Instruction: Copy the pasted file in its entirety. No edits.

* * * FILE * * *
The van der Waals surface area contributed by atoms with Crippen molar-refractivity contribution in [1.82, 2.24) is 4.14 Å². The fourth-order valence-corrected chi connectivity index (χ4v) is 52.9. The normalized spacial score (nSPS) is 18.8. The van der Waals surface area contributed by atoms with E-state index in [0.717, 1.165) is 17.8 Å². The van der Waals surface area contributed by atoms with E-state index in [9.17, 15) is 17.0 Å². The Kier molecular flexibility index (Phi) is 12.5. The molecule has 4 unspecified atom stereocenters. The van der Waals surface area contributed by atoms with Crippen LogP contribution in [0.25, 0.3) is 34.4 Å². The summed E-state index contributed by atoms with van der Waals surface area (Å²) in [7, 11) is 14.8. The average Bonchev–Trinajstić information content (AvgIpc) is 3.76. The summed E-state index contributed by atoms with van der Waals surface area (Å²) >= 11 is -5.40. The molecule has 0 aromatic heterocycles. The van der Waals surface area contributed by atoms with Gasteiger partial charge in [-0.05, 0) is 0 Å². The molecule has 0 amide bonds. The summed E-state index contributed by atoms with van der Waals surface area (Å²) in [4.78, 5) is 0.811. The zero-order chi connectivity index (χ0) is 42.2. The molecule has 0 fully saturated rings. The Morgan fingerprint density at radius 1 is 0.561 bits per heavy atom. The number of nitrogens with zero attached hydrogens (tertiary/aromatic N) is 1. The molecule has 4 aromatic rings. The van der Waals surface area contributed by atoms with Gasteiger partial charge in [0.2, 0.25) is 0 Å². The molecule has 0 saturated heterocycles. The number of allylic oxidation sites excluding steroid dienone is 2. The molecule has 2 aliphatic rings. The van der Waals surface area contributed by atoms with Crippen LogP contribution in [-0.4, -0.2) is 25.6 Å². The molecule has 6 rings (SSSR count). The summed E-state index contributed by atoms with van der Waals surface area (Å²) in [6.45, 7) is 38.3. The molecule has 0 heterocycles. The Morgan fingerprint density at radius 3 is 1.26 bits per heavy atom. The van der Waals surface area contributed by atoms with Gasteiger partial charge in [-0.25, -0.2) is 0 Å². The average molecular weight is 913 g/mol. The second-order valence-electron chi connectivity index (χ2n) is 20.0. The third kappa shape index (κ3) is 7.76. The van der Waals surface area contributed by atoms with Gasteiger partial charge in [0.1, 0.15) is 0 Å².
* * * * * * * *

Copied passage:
The van der Waals surface area contributed by atoms with Crippen molar-refractivity contribution in [1.82, 2.24) is 4.14 Å². The fourth-order valence-corrected chi connectivity index (χ4v) is 52.9. The normalized spacial score (nSPS) is 18.8. The van der Waals surface area contributed by atoms with E-state index in [0.717, 1.165) is 17.8 Å². The van der Waals surface area contributed by atoms with E-state index in [9.17, 15) is 17.0 Å². The Kier molecular flexibility index (Phi) is 12.5. The molecule has 4 unspecified atom stereocenters. The van der Waals surface area contributed by atoms with Crippen LogP contribution in [0.25, 0.3) is 34.4 Å². The summed E-state index contributed by atoms with van der Waals surface area (Å²) in [7, 11) is 14.8. The average Bonchev–Trinajstić information content (AvgIpc) is 3.76. The summed E-state index contributed by atoms with van der Waals surface area (Å²) >= 11 is -5.40. The molecule has 0 aromatic heterocycles. The van der Waals surface area contributed by atoms with Gasteiger partial charge in [-0.05, 0) is 0 Å². The molecule has 0 amide bonds. The summed E-state index contributed by atoms with van der Waals surface area (Å²) in [4.78, 5) is 0.811. The zero-order chi connectivity index (χ0) is 42.2. The molecule has 0 fully saturated rings. The Morgan fingerprint density at radius 1 is 0.561 bits per heavy atom. The number of nitrogens with zero attached hydrogens (tertiary/aromatic N) is 1. The molecule has 4 aromatic rings. The van der Waals surface area contributed by atoms with Gasteiger partial charge in [0.2, 0.25) is 0 Å². The molecule has 0 saturated heterocycles. The number of allylic oxidation sites excluding steroid dienone is 2. The molecule has 2 aliphatic rings. The van der Waals surface area contributed by atoms with Crippen LogP contribution in [-0.4, -0.2) is 25.6 Å². The molecule has 6 rings (SSSR count). The summed E-state index contributed by atoms with van der Waals surface area (Å²) in [6.45, 7) is 38.3. The molecule has 0 heterocycles. The Morgan fingerprint density at radius 3 is 1.26 bits per heavy atom. The van der Waals surface area contributed by atoms with Gasteiger partial charge in [-0.25, -0.2) is 0 Å². The average molecular weight is 913 g/mol. The second-order valence-electron chi connectivity index (χ2n) is 20.0. The third kappa shape index (κ3) is 7.76. The van der Waals surface area contributed by atoms with Gasteiger partial charge in [0.1, 0.15) is 0 Å².